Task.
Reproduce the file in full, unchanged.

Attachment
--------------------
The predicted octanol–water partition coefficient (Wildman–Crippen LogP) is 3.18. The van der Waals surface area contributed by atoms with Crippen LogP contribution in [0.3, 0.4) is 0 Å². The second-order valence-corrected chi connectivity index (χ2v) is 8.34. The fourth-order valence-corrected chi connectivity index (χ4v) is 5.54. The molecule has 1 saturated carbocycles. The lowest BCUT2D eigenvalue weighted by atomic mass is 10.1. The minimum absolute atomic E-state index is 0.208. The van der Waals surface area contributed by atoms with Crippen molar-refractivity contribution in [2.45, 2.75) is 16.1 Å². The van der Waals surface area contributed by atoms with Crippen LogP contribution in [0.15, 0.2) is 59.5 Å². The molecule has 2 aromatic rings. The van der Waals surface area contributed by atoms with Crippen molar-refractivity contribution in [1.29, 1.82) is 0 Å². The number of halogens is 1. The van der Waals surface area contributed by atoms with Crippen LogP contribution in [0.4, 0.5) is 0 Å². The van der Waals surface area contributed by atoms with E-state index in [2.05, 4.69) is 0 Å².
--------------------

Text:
The predicted octanol–water partition coefficient (Wildman–Crippen LogP) is 3.18. The van der Waals surface area contributed by atoms with Crippen LogP contribution in [0.3, 0.4) is 0 Å². The second-order valence-corrected chi connectivity index (χ2v) is 8.34. The fourth-order valence-corrected chi connectivity index (χ4v) is 5.54. The molecule has 1 saturated carbocycles. The lowest BCUT2D eigenvalue weighted by atomic mass is 10.1. The minimum absolute atomic E-state index is 0.208. The van der Waals surface area contributed by atoms with Crippen molar-refractivity contribution in [2.45, 2.75) is 16.1 Å². The van der Waals surface area contributed by atoms with Crippen LogP contribution in [0.15, 0.2) is 59.5 Å². The molecule has 2 aromatic rings. The van der Waals surface area contributed by atoms with Crippen molar-refractivity contribution in [1.29, 1.82) is 0 Å². The number of halogens is 1. The van der Waals surface area contributed by atoms with Crippen LogP contribution in [0.4, 0.5) is 0 Å². The van der Waals surface area contributed by atoms with E-state index in [2.05, 4.69) is 0 Å².